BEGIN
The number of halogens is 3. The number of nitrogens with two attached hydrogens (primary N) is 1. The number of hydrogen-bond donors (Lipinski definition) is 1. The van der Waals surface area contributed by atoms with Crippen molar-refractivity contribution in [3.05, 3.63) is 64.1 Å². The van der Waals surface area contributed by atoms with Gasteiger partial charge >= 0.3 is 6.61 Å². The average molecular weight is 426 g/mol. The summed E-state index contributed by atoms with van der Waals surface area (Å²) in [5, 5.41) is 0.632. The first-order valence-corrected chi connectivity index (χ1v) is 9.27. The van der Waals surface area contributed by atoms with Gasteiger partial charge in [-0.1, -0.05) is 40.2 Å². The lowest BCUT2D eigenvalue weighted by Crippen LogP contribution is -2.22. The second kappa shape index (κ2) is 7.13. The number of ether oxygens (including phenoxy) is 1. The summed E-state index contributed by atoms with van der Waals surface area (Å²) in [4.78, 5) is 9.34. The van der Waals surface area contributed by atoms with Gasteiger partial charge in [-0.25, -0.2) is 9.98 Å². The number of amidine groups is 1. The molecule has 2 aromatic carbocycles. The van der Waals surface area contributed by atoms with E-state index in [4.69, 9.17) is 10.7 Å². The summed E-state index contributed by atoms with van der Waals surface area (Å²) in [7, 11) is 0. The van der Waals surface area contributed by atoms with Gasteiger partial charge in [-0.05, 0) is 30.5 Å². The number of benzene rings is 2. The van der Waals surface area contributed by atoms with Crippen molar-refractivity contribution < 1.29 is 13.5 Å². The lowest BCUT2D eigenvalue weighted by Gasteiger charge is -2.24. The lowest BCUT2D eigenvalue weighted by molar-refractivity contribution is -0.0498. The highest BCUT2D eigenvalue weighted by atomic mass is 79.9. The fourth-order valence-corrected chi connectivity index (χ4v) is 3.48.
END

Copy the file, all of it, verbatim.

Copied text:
The number of halogens is 3. The number of nitrogens with two attached hydrogens (primary N) is 1. The number of hydrogen-bond donors (Lipinski definition) is 1. The van der Waals surface area contributed by atoms with Crippen molar-refractivity contribution in [3.05, 3.63) is 64.1 Å². The van der Waals surface area contributed by atoms with Gasteiger partial charge >= 0.3 is 6.61 Å². The average molecular weight is 426 g/mol. The summed E-state index contributed by atoms with van der Waals surface area (Å²) in [5, 5.41) is 0.632. The first-order valence-corrected chi connectivity index (χ1v) is 9.27. The van der Waals surface area contributed by atoms with Gasteiger partial charge in [-0.1, -0.05) is 40.2 Å². The lowest BCUT2D eigenvalue weighted by Crippen LogP contribution is -2.22. The second kappa shape index (κ2) is 7.13. The number of ether oxygens (including phenoxy) is 1. The summed E-state index contributed by atoms with van der Waals surface area (Å²) in [4.78, 5) is 9.34. The van der Waals surface area contributed by atoms with Gasteiger partial charge in [-0.25, -0.2) is 9.98 Å². The number of amidine groups is 1. The molecule has 2 aromatic carbocycles. The van der Waals surface area contributed by atoms with E-state index in [4.69, 9.17) is 10.7 Å². The summed E-state index contributed by atoms with van der Waals surface area (Å²) in [7, 11) is 0. The van der Waals surface area contributed by atoms with Gasteiger partial charge in [-0.05, 0) is 30.5 Å². The number of benzene rings is 2. The van der Waals surface area contributed by atoms with Crippen molar-refractivity contribution < 1.29 is 13.5 Å². The lowest BCUT2D eigenvalue weighted by Gasteiger charge is -2.24. The lowest BCUT2D eigenvalue weighted by molar-refractivity contribution is -0.0498. The highest BCUT2D eigenvalue weighted by atomic mass is 79.9. The fourth-order valence-corrected chi connectivity index (χ4v) is 3.48.